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Rock Stars on the Record by Eric Spitznagel

Rock Stars on the Record by Eric Spitznagel


Rock Stars on the Record: The Albums That Changed Their Lives by Eric Spitznagel
My rating: 4 of 5 stars

I received an advance copy of this book from the publisher, HighBridge Audio, via NetGalley in exchange for an honest review.

What’s a song that changed your life? One that moved you, inspired you, broke down a wall within you and helped you grow? What song can bring back a memory as sharp as a snapshot, bringing you back to a time and place and smell and one prismatic moment any time you hear the first notes playing through a speaker? I don’t think any other art form on the planet can so deeply evoke sense memories and wildly variant emotions that music. While I love books with every fiber of my being, it’s music that has the most power to move me. And I think this is true for far more people than realize it. Music is the language of the soul, and it’s fascinating to see what speaks to the hearts of different people. Especially those who move others with their own music.

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Book Review: Why She Wrote by Hannah K. Chapman and Lauren Burke, Illustrated by Kaley Bales

Book Review: Why She Wrote by Hannah K. Chapman and Lauren Burke, Illustrated by Kaley Bales


Why She Wrote: A Graphic History of the Lives, Inspiration, and Influence Behind the Pens of Classic Women Writers by Lauren Burke
My rating: 4 of 5 stars

I received an advance copy of this book from the publisher, Chronicle Books, via NetGalley in exchange for an honest review.

Why She Wrote is not a book I would have stumbled upon without NetGalley, and I would have been missing out. This collection of graphic biographies takes 18 women who wrote and, in sets of three, seeks to illuminate their lives and motivations just the tiniest bit. I really like the way this is presented. Each author gets a page-long bio, followed by a short comic answering the titular question of why she wrote, and finished off with a list of published works and important facts. It reminded me of Rejected Princesses, though I can see where it would have even more in common with Monster, She Wrote, which I have yet to read.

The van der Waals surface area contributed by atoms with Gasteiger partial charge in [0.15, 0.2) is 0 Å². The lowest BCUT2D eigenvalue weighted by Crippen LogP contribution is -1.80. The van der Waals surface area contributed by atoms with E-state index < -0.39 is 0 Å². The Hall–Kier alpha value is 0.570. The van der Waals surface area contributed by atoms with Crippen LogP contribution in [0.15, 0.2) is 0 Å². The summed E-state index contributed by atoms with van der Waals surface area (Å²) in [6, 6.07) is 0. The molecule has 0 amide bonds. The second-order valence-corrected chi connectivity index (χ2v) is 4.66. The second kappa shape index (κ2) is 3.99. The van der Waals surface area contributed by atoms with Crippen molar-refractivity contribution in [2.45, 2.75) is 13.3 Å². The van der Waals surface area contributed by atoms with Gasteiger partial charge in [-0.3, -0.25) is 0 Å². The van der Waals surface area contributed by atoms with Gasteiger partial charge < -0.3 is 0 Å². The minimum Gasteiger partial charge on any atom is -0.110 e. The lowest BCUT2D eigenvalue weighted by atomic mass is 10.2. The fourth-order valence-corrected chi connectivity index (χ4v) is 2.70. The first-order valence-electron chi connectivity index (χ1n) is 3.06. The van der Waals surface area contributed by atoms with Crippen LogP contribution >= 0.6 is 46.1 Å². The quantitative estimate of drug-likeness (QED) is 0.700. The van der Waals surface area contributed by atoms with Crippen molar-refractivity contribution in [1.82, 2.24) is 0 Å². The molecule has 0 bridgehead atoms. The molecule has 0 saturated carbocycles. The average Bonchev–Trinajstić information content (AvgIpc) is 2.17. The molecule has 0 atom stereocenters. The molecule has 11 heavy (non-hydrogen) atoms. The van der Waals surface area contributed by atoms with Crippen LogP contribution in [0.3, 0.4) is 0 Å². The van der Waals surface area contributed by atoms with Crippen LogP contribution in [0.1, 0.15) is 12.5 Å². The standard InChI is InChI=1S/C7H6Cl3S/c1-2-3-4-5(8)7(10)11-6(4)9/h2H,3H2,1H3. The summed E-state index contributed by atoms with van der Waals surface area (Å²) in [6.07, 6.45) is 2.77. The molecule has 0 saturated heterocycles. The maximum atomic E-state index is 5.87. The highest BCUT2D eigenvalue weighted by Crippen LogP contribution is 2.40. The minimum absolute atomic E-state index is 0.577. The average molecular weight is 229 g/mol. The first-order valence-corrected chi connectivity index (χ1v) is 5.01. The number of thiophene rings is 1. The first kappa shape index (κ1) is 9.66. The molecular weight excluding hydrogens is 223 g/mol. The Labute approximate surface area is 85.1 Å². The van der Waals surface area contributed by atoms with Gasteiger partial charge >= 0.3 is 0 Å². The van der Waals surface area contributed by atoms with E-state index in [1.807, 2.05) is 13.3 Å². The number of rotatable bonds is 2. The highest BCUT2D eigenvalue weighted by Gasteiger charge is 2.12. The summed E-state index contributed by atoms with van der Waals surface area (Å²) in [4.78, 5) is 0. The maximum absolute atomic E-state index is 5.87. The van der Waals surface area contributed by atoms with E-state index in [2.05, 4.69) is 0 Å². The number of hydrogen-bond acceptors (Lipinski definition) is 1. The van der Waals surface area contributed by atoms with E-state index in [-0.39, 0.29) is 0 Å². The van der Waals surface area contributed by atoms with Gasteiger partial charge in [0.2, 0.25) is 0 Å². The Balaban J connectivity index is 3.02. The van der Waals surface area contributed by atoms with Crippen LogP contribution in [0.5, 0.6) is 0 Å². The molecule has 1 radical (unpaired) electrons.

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Book Review: Hollywood Park by Mikel Jollett

Book Review: Hollywood Park by Mikel Jollett

I have a Booktube channel now! Subscribe here: https://www.youtube.com/petrikleo

Hollywood Park: A Memoir by Mikel Jollett

My rating: 4.5 of 5 stars

Series: Standalone

Genre: Non-fiction, Memoir

Pages: 384 pages (Hardcover)

Published: 26th May 2020 by Celadon Books


A heartbreaking and beautifully written memoir.

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Book Review: Kitchen Confidential, by Anthony Bourdain

Book Review: Kitchen Confidential, by Anthony Bourdain


Kitchen Confidential: Adventures in the Culinary Underbelly by Anthony Bourdain
My rating: 4 of 5 stars

I am not, nor have I ever been, a foodie. I wish I was. I wish I had a more adventurous palette that loved encountering new things. But alas, such is not my lot in life. However, I’ve always loved cooking shows and food-based travelogues for reasons that honestly elude me. I still remember watching Anthony Bourdain’s No Reservations on the Travel Channel when I was in high school and losing myself in daydreams of exotic locales and finding my way off of their beaten paths and into locals-only areas. I thought Bourdain had one of the most fascinating jobs on the planet. Because of this, I was intrigued by his early life and decided to read my first ever foodie memoir about how he got started in the business.

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Book Review: I’ll Be Gone in the Dark by Michelle McNamara

Book Review: I’ll Be Gone in the Dark by Michelle McNamara


I’ll Be Gone in the Dark: One Woman’s Obsessive Search for the Golden State Killer by Michelle McNamara
My rating: 4.5 of 5 stars

I’ve heard amazing things about I’ll Be Gone in the Dark: One Woman’s Obsessive Search for the Golden State Killer. One of my resolutions for 2020 is to read more nonfiction that I find interesting, and true crime is a topic that is endlessly fascinating to me. I expected to be caught up in the chase for an elusive killer. What I didn’t expect was breathtaking, engaging prose dripping with compassion and empathy for the victims. Beautifully written and deeply insightful, this book was an experience unlike any other I’ve yet found in the genre.

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Book Review: Homo Deus by Yuval Noah Harari

Book Review: Homo Deus by Yuval Noah Harari

Homo Deus: A Brief History of Tomorrow by Yuval Noah Harari

My rating: 3.5 of 5 stars

Series: Standalone

Genre: Non-fiction, Philosophy, History, Science

Pages: 464 pages (US paperback edition)

Published: 8th September 2016 by Harvill Secker (UK) & 21st February 2017 by Harper (US)


Not as good as Homo Sapiens but Homo Deus did provide me with additional informative knowledge and intriguing speculations told in an engaging and thought-provoking style.

“People are usually afraid of change because they fear the unknown. But the single greatest constant of history is that everything changes.”